As per the latest Lok Sabha reply by Commerce Minister Piyush Goyal, number of e-commerce frauds registered at the National Consumer Helpline in the first eight months of FY20 rose to 5,620, taking the total to 13,993 since August 2016

IT consultant Vinay Malik (name changed) ordered a smartphone from a leading e-commerce website. When the product got delivered, it had a stone in the parcel. Malik is not alone. There are numerous cases where consumers didn’t receive the things they ordered and instead got duped by the e-tailer.

Data shows online shopping fraud cases have jumped nearly six times since March 2017. With only 977 cases of such frauds between August 2016 and March 2017, the number more than doubled to 2,441 for the financial year 2017/18. This exponential rise continued with a growth of over 100 per cent in FY19. As per the latest Lok Sabha reply by Piyush Goyal, the minister of commerce & industry, number of frauds registered under the e-commerce platform at the National Consumer Helpline in the first eight months of FY20 further rose to 5,620, taking the total to 13,993 since August 2016.

Internet and mobile apps have made the shopping experience convenient to the extent that millennials and younger generations have now become habitual to instant gratification. According to a February report by Deloitte India and Retail Association of India, the fast-growing e-commerce market in India is expected to touch $84 billion in 2021 from $24 billion in 2017 on account of a healthy growth in the organised retail sector. The retail market is expected to grow from $795 billion in 2017 to $1.2 trillion by 2021.

With the largest millennial population globally, the country offers a tremendous growth potential for the consumer markets and retailers. The share of India’s millennial population as a percentage share of the country’s total population (34 per cent) is also one of the highest among major economies. The report expects internet users in India to increase from 432 million in 2016 to 647 million by 2021, taking the internet penetration from 30 per cent in 2016 to 59 per cent in 2021. The number of online shoppers is expected to increase from the current 15 per cent of the online population to 50 per cent by 2026. Smartphone users are expected to increase from 260 million in 2016 to around 450 million by 2021, which is also likely to drive the m-commerce sales from $10.5 billion in 2016 to $38 billion in 2020, the report added.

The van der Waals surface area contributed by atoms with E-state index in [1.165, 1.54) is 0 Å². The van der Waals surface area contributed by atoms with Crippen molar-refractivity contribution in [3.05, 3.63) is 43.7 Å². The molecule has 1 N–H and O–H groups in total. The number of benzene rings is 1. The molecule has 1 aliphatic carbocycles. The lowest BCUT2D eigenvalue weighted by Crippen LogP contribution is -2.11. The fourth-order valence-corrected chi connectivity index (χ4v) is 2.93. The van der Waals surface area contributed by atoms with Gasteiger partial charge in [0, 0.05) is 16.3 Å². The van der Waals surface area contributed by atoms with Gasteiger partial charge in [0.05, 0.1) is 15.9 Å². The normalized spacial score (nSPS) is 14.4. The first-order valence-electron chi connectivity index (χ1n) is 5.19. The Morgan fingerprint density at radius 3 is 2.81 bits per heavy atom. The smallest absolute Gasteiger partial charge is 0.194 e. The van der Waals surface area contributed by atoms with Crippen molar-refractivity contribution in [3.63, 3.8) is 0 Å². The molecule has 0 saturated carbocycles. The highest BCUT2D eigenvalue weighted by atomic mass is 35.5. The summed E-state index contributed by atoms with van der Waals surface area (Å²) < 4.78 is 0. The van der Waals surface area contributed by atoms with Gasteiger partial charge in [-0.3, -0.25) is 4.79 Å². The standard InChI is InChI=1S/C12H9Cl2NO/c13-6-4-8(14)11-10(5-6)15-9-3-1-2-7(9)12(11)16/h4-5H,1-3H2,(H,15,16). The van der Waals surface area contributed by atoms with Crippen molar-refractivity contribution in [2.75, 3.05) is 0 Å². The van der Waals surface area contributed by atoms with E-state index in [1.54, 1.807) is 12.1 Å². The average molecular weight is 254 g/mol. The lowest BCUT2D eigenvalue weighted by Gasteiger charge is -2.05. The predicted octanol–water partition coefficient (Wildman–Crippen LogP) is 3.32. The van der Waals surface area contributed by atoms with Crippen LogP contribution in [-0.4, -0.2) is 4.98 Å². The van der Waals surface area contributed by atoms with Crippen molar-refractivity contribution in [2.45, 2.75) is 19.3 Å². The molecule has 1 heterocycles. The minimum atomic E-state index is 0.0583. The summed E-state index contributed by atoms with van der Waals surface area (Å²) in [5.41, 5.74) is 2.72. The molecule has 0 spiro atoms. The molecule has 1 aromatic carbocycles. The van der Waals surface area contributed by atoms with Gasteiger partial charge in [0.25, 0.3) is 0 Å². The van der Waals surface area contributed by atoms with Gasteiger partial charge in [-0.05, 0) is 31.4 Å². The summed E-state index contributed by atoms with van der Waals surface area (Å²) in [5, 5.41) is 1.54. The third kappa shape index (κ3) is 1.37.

With total internet subscribers base of 636.73 million as on March 2019, online frauds per user during that period roughly translated into a ratio of far less than 1 or 0.0000078. The figure is not worrisome, but its abysmal growth over the last two years cannot be ignored. “The Consumer Protection Act, 1986 has been enacted to better protect the interests of the consumers. It covers all goods and services and all mode of transactions including e-commerce. Under the provision of the said Act, a three-tier quasi-judicial mechanism, called Consumer Fora, where consumer can file a complaint against any unfair trade practices including those on e-commerce is provided,” the minister highlighted. From August 2016, the portal has been developed to provide a platform to consumers to register their complaints. “Further, the National Consumer Helpline (NCH) has partnered with some companies to resolve their customer complaints. This is an alternate grievance redressal method, and is a completely voluntary initiative taken up by these companies,” he added.

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